Women's trauma and healing in Japanese culture
This dissertation explores the reality of women's trauma and the effective treatment for traumatized women in Japanese culture. Current research on PTSD supports the universality of many of the biologically determined components of PTSD experiences, while the importance of considering the cultural aspect of trauma is also stressed. Key research questions were: Can PTSD and trauma-related disorders be diagnosed in Japanese women? To what degree are the trauma theory and treatment methods from the West applicable to Japanese women? The primary research method was a literature review supplemented by interviews with Japanese clinicians and reflections on the author's experience as a psychotherapist.In Japan, the interest in trauma has been rapidly growing in the 1990s, particularly after the year 1995 when the Great Hanshin (Kobe) Earthquake happened. The developing statistics of women's trauma in Japan signify a serious problem to women's mental health, as is found in United States. Although the literature is limited yet, the research indicated that Japanese women suffer almost the same symptoms of PTSD and other trauma-related symptoms as women in the U.S. One distinctive characteristic is that Japanese people tend to complain of physical pain rather than psychological symptoms. The assessment and treatment procedures for traumatized women were not studied enough in Japan. The author illustrated the effective assessment and treatment plan for Japanese women as an example. The Western trauma theories and treatment methods are applicable to Japanese women, requiring some additional devices. Supportive psychotherapy and EMDR seem to be prevalent approaches at present. Creative art therapy and body-centered approaches have the potential to be effective in Japanese culture. Vicarious traumatization in mental health professionals is becoming a serious problem in Japan, too. The author also paid attention to multigenerational trauma in Japanese society. The trauma caused by World War II is reviewed in an effort to suggest the enormity of the task we have in dealing with trauma. It is time for Japanese people to resolve multigenerational trauma so as to stop continuous trauma and to take care of traumatized people.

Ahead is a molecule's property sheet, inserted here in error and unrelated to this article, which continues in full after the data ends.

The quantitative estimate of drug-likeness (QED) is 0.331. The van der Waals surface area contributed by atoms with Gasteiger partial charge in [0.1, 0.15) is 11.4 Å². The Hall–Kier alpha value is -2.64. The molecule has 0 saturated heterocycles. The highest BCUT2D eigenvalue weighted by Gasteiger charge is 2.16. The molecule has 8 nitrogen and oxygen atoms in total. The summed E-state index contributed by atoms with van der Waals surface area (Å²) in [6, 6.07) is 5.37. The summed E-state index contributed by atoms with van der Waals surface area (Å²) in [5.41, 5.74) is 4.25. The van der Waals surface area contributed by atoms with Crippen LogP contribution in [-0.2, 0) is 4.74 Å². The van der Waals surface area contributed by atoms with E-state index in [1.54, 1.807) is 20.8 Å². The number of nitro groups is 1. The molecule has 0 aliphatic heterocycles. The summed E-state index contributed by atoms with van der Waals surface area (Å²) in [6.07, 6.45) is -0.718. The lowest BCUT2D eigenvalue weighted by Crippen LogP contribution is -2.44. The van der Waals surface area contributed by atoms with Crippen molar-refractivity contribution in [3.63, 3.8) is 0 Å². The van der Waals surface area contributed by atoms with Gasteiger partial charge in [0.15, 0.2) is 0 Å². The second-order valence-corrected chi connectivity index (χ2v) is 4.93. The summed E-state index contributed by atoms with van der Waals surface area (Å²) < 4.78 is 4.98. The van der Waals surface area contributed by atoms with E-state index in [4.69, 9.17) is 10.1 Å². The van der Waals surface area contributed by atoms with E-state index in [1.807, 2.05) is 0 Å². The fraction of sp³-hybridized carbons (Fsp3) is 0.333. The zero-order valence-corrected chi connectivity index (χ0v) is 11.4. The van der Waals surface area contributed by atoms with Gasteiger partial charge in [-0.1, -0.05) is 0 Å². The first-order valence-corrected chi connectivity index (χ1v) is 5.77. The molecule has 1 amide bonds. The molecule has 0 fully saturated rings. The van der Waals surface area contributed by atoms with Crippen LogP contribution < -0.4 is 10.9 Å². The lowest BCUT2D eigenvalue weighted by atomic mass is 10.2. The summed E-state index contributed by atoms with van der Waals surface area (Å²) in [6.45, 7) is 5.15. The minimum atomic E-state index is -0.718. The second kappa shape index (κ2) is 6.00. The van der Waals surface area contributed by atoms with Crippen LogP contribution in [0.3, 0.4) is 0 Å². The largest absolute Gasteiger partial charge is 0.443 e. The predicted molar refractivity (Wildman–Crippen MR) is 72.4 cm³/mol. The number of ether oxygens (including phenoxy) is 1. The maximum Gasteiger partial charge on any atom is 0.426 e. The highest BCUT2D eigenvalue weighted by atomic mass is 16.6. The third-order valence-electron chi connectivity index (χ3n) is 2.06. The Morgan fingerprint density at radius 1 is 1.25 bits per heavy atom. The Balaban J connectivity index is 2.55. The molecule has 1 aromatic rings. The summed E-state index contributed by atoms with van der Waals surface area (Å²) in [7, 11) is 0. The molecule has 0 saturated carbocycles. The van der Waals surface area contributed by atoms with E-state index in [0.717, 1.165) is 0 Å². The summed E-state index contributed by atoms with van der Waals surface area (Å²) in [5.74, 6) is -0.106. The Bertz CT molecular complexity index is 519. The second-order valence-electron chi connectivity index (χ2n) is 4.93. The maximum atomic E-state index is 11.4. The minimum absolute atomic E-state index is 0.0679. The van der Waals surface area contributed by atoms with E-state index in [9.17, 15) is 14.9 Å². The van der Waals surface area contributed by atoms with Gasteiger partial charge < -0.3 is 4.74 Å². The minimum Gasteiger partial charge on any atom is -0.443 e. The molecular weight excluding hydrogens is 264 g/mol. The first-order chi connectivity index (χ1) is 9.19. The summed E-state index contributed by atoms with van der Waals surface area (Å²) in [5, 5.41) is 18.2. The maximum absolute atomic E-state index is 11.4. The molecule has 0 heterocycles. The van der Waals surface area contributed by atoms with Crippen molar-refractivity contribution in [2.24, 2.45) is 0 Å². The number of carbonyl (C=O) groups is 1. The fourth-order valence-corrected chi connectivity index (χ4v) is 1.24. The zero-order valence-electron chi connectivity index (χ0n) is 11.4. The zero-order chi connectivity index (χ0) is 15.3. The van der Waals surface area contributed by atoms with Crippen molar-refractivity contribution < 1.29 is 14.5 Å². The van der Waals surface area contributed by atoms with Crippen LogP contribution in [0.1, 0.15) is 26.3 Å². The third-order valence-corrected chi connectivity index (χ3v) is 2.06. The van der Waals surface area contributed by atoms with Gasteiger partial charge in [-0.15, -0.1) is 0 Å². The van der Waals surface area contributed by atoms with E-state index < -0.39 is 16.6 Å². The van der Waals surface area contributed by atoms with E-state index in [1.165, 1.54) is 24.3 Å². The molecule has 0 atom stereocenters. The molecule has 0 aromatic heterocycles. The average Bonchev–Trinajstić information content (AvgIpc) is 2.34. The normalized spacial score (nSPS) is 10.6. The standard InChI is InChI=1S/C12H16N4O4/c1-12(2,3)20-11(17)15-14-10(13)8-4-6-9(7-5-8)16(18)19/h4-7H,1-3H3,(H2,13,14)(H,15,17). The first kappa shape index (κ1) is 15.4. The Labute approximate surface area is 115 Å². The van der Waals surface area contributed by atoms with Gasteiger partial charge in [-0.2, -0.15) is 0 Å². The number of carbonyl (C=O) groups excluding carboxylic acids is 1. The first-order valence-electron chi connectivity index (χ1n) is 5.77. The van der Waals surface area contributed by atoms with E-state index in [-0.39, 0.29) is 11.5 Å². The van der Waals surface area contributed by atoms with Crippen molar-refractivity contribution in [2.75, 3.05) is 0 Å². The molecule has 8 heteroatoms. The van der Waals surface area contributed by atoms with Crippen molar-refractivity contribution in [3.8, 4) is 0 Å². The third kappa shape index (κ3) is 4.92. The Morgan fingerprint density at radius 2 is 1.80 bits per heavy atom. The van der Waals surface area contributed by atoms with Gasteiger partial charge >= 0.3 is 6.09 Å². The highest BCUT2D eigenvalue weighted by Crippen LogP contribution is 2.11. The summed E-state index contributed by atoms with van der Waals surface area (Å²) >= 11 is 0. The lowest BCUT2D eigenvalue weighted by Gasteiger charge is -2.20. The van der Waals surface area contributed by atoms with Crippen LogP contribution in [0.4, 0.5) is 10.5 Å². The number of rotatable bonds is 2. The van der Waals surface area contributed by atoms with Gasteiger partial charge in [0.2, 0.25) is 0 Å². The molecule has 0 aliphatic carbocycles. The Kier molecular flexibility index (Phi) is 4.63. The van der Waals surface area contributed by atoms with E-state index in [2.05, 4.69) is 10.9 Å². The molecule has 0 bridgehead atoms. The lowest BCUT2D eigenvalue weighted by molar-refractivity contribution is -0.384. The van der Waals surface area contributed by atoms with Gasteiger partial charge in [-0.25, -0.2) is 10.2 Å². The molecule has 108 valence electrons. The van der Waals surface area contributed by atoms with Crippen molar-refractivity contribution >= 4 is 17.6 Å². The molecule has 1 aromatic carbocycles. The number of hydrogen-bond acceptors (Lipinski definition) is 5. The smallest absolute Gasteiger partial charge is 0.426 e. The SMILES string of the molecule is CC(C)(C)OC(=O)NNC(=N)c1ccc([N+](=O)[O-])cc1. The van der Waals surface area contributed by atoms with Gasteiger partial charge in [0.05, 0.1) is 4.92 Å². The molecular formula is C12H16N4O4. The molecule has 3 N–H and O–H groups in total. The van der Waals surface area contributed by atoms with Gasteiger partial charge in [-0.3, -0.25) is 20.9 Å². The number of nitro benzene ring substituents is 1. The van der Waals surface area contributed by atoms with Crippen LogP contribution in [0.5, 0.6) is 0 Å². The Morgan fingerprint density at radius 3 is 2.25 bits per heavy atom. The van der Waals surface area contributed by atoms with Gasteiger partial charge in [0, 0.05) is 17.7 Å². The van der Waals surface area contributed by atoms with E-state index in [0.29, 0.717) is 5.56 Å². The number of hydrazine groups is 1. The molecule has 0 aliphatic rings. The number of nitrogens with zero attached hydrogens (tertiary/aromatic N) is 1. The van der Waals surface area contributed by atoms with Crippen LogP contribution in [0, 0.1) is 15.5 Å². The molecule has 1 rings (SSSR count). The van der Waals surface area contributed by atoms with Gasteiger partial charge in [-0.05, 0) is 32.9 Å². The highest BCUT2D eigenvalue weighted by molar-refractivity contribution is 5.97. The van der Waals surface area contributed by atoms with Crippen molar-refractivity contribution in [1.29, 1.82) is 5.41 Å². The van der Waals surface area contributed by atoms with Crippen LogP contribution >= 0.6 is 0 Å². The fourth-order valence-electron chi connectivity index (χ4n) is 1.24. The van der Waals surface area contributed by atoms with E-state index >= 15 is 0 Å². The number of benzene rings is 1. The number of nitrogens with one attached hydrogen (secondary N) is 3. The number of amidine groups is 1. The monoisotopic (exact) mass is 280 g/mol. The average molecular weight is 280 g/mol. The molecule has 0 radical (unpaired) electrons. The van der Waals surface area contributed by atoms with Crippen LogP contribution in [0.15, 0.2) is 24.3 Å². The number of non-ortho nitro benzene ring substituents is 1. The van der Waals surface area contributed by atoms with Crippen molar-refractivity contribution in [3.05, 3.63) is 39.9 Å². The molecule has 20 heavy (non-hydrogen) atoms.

Original Work Citation
Muramoto, K. (2001, September). Women's trauma and healing in Japanese culture. Dissertation Abstracts International: Section B: The Sciences and Engineering, 62(3-B), 1591
“Women's trauma and healing in Japanese culture,” Francine Shapiro Library, accessed March 29, 2020, https://emdria.omeka.net/items/show/17443.